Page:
Penultimate weekend, the Minister of State for Petroleum Resources and Group Managing Director of the Nigerian National Petroleum Corporation, NNPC Dr. Ibe Kachikwu, announced that Nigeria would increase crude oil production to meet local demand but not for the international market.
Kachikwu explained that the oil output would remain unchanged from the January level of 2.2 million barrels a day, but exports would be reduced to focus on local refining and supply of petroleum products to the Nigerian market, which requires at least 500,000 barrels a day.
The statement was not unrelated to Nigeria’s support of the efforts of the Organisation of Petroleum Exporting Countries, OPEC to optimise oil prices by employing ‘production freeze’ tactics to combat the oil glut.
We commend the Minister for displaying leadership by taking a clear stance at a time when the nation is in dire need of economic direction. We also commend his patriotism and his innovative ideas for our oil industry.
Beyond fixing the global glut, however, there is an urgent need to proffer original, home-grown policies as well as ensuring that existing ones are strictly adhered to. An urgent case in point is the Nigerian Oil and Gas Industry Content Development law (NOGICD), more popularly known as Nigerian Local Content Law.
The Nigerian local content Law is one of the significant efforts in localising the management and control of the oil and gas industry and was widely celebrated at inception. The Law, which received presidential assent on the 2nd of April 2010 and created a framework towards indigenous content also established the Nigerian Content Monitoring Board which is charged with the responsibility to coordinate, monitor and implement the local content Law.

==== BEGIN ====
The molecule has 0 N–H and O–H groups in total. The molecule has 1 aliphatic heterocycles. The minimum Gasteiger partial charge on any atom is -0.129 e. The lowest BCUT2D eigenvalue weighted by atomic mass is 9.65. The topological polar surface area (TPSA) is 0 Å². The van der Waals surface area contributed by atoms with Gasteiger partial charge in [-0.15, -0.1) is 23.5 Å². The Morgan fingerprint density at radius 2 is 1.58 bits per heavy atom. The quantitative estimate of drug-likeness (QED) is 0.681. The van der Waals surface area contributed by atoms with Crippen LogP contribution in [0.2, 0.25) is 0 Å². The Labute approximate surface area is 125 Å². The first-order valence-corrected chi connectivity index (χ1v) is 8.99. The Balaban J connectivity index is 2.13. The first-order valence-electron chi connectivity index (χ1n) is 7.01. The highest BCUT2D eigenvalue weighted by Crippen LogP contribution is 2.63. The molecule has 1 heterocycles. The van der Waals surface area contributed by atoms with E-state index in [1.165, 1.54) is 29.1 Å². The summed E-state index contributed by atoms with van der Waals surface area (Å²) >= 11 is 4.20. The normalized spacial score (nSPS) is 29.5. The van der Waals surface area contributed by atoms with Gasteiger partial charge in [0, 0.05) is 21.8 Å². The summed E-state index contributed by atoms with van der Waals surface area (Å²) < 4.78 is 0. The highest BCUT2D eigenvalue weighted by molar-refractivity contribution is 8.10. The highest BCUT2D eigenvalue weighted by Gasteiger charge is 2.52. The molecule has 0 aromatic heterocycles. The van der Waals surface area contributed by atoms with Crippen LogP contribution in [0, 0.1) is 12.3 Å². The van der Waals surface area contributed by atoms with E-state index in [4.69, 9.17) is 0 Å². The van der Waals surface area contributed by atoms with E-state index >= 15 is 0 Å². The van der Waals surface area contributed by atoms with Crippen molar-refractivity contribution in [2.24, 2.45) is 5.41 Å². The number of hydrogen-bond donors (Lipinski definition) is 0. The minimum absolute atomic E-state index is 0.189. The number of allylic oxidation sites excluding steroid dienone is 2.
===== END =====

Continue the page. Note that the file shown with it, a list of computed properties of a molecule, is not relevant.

The local content Law specifies that Nigerian independent operators should be accorded “first consideration” in the award of Oil and Gas-related contracts and that Nigerian service companies should also be given “exclusive consideration” for contracts and services. Industry watchers believe that an ideal and welcome scenario will be where Nigerian companies are allowed to participate along side international Oil Majors.
The local content Act, however, seems to have made very little impact. There is very limited local participation in this vibrant sector that has the potential to improve the standard of living and provide gainful employment for Nigerians. This is unacceptable, particularly as Nigerians now have the skills needed to perform efficiently in the sector.
The situation contrasts with what obtains in other oil-producing countries. The implementation of the local content Law in Nigeria has been hindered by artificial barriers, chief of which is endemic corruption and poor regulation.
Sanitisation of the Nigerian oil industry should constitute the foundation upon which the lofty development aims of the present administration are anchored.